Florida residents may be interested in a bankruptcy case involving a creditor with a lien on a debtor’s property due to unpaid property taxes. The creditor was denied the ability to collect as part of the bankruptcy claim due to specific filing rules for Chapter 13 cases.
According to case records, the creditor was barred from being included in the bankruptcy disbursement because they did not file a proof of claim by the allotted deadline. Although secured creditors are not required to file a proof of claim in order to collect, they may still need to file in order to be included in a bankruptcy. This gave the debtors the option to file on the creditor’s behalf or wait until after the conclusion of the bankruptcy to pay them off.
The choice of whether to include the creditor despite their non-filing was an important legal decision. In Chapter 13 bankruptcy cases, the debtor enters into a repayment plan using future income to satisfy all debts included. At the end of a specific period, usually three to five years, most remaining unpaid debt is automatically discharged so long as all required payments have been made. By not including a creditor, the debtor may be able to negotiate a lower payment under their plan, but they may miss the potential for some of the debt to be discharged.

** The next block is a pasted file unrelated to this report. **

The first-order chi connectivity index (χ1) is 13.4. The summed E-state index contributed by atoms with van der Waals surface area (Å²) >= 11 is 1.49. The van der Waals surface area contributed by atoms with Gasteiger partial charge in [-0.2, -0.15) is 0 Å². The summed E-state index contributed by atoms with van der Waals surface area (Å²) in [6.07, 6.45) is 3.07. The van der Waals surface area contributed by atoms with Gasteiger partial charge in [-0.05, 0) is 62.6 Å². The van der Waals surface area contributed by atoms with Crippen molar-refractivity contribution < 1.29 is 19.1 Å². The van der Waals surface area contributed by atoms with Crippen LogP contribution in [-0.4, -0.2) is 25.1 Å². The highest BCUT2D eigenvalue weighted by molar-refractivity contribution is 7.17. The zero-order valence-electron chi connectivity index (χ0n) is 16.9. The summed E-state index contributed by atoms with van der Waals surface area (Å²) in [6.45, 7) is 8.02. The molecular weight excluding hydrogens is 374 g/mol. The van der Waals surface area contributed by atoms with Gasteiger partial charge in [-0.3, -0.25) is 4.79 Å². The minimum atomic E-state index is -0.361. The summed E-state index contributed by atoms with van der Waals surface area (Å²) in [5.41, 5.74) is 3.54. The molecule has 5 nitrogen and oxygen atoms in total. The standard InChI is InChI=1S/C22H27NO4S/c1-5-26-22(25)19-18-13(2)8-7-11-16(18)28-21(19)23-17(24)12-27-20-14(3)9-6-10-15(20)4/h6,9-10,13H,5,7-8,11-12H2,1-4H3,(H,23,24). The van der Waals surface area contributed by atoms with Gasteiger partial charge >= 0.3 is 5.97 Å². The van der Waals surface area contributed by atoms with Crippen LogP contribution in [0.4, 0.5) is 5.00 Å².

There are many factors to consider when negotiating a Chapter 13 or Chapter 7 bankruptcy case. An attorney may be able to help a client understand the bankruptcy process and their obligations. Certain debts may not be discharged even after the bankruptcy concludes, and if certain creditors are not included in the bankruptcy, they may still have the right to pursue collection. It is important to gain a full understanding of the process and its effects so that the bankruptcy becomes a satisfactory debt solution.